An earlier version of this article appeared in BSD Magazine 2/2008. You can now also find this updated version featured at OpenBSD Journal (aka, the primary OpenBSD news site.

If you're interested in OpenBSD in general, you have a real treat coming up in the form of Michael W. Lucas' Absolute OpenBSD, 2nd edition. If a firewall or other networking is closer to your heart, you could give my own The Book of PF and the PF tutorial (or here) it grew out of. You can even support the OpenBSD project by buying the books from them at the same time you buy your CD set, see the OpenBSD Orders page for more information.

Upcoming talks: I'll be speaking at BSDCan 2013, on The Hail Mary Cloud And The Lessons Learned, with a preview planned for the BLUG meeting a couple of weeks before the conference. There will be no PF tutorial at this year's BSDCan, fortunately my staple tutorial item was crowded out by new initiatives from some truly excellent people.

Sunday, April 14, 2013

Maintaining A Publicly Available Blacklist - Mechanisms And Principles

When you publicly assert that somebody sent spam, you need to ensure that your data is accurate. Your process needs to be simple and verifiable, and to compensate for any errors, you want your process to be transparent to the public with clear points of contact and line of responsibility. Here are some pointers from the operator of the greytrap-based blacklist.

Regular readers will be aware that started sharing our locally generated blacklist of known spam senders back in July 2007, and that we've offered hourly updates for free since then.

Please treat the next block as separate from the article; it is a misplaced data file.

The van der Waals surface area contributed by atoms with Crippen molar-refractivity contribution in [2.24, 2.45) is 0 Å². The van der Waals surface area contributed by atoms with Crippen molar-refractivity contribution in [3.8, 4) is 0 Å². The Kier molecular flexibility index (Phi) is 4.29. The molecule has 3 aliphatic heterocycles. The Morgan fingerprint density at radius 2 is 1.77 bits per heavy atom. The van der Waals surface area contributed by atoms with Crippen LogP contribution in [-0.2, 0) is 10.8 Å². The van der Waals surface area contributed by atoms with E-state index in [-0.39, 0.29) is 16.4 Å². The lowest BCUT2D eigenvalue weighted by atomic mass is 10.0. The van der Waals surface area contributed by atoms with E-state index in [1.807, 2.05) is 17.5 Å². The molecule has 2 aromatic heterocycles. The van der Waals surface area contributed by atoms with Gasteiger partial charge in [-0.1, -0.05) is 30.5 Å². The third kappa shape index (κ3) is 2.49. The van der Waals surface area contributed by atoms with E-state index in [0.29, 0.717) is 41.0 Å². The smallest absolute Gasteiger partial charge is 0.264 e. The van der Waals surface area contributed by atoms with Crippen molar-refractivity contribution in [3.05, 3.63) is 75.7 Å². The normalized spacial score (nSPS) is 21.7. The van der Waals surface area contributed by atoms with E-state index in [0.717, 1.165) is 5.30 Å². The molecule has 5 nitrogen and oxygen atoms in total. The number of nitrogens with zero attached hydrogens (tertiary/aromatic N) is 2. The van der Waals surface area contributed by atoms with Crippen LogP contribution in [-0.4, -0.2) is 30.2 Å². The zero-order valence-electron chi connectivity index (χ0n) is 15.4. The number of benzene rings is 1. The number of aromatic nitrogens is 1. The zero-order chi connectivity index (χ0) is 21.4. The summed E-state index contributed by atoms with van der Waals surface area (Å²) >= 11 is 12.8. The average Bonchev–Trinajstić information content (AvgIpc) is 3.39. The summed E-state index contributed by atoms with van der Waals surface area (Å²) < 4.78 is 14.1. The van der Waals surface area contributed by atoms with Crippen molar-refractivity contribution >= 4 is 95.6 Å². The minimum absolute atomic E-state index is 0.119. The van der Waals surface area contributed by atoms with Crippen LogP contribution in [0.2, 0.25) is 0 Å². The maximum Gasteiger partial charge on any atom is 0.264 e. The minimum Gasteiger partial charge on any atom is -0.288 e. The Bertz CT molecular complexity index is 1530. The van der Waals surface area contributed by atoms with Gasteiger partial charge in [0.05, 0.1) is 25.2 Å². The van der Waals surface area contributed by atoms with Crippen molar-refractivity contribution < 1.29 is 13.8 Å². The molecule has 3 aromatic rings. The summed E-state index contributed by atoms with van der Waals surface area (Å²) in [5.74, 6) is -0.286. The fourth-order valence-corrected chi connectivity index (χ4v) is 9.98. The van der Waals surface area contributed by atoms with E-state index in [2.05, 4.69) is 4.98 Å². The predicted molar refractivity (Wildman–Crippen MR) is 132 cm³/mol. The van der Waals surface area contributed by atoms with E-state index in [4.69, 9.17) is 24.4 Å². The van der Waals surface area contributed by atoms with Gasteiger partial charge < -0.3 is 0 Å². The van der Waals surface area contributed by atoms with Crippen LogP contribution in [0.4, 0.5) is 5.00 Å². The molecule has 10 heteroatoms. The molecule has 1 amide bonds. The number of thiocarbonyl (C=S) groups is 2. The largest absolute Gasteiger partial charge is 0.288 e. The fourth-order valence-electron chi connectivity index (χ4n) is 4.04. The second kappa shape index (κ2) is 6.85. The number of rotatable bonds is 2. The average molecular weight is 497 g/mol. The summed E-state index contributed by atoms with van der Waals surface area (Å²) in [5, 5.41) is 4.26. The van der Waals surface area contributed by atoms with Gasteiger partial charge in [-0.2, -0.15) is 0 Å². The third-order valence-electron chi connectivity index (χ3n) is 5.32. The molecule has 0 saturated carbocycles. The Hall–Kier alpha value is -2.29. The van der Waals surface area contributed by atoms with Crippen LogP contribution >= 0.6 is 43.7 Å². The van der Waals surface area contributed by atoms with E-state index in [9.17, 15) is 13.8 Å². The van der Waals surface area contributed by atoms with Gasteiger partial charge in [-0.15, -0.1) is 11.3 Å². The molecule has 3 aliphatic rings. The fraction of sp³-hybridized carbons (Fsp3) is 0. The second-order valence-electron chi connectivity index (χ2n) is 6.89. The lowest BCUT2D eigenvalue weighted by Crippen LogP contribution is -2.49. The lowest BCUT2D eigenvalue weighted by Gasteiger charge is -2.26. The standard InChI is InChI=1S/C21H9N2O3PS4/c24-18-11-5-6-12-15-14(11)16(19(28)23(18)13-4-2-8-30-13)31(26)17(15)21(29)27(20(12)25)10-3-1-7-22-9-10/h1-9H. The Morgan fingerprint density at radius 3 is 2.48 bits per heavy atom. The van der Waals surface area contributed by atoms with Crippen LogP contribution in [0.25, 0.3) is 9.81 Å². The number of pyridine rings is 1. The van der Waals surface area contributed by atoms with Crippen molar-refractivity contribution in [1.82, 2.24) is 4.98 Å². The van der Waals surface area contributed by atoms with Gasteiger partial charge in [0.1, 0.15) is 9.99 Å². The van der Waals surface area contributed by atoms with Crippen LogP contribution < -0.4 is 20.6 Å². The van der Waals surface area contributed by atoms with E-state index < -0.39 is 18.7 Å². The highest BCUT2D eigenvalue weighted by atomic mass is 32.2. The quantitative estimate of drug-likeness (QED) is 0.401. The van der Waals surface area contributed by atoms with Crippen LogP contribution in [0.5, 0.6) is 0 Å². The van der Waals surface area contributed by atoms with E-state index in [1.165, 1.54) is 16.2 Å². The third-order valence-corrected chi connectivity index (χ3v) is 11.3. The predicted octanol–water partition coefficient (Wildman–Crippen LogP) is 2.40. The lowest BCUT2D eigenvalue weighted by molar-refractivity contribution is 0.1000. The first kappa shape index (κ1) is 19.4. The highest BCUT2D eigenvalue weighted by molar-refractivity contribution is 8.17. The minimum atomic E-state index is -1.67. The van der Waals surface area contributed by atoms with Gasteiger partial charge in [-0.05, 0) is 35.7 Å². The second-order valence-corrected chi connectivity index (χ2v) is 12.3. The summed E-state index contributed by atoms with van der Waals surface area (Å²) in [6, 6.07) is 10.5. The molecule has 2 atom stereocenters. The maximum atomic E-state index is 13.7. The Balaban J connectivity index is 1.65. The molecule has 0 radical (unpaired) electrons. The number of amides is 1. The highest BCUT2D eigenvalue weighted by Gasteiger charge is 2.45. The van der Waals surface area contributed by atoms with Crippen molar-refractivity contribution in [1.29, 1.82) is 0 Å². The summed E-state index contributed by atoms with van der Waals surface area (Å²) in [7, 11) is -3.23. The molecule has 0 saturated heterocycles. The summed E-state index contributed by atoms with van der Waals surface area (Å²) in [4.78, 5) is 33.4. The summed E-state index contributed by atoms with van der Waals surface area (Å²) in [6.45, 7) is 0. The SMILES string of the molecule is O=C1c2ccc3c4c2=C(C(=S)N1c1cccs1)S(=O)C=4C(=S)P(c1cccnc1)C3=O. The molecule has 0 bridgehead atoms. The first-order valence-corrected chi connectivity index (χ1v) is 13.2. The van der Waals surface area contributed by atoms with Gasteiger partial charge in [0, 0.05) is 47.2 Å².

The mechanics of maintaining a list boil down to a few simple steps, as described in the original article and the various web pages it references as well several followups, but the probably most informative recipe for how it's all done was this one, written in May 2012 in response to (as usual) a heated exchange on openbsd-misc.

As I've explained in earlier articles, once the basic spamd(8) setup is in place, maintaining the blacklist starts with defining your list of known bad, never to become deliverable adresses in domains you control. It is worth noting that you can run spamd on any OpenBSD computer even if you do not run a real mail service (several of my correspondents do, and do evil things like crank up the time between response bytes to 10 seconds for entertainment), but as it happens we have a few real mail servers behind our spamd equipped gateways, so it seemed natural to restrict our pool of trap addresses to the domains that are actually served by our kit here.

Collecting addresses for the spamtraps list started with a totally manual process of fishing out addresses from the mail server logs, greping for log entries for delivery attempts to non-existent addresses in our domains. Spammers would do (as they still do) Joe jobs on one or more of our domains, making up or generating fake addresses to use as From: or Reply-to: addresses on their spam messages, and messages that for one reason or the other were not deliverable would end up generating bounce messages that our mail service would need to deal with. But a manual process is error prone and we're bound to have missed a few, so not too long after I'd written the script that generates the downloadable blacklist, I had it checking the active greylist for any addresses not already in the pool of known bad addresses.

This is the process that has helped generate the current list of 'imaginary friends', now 24,324 entries long and with a growth of usually a handful per day (but there have been whole days without a single new entry) but up to a few hundred, in rare cases, whenever the script runs. I assume there will be more entries arriving as I write and post this article, but right now the latest entry so far, received 13 Apr 2013 15:10 CEST, was (which mildly suggests that somebody is having a bit of fun with my address and obvious keywords -- if you get the trap address list, you'll see that grep sortlist turns up close to a hundred entries, mostly combinations of well-known keywords and my email address).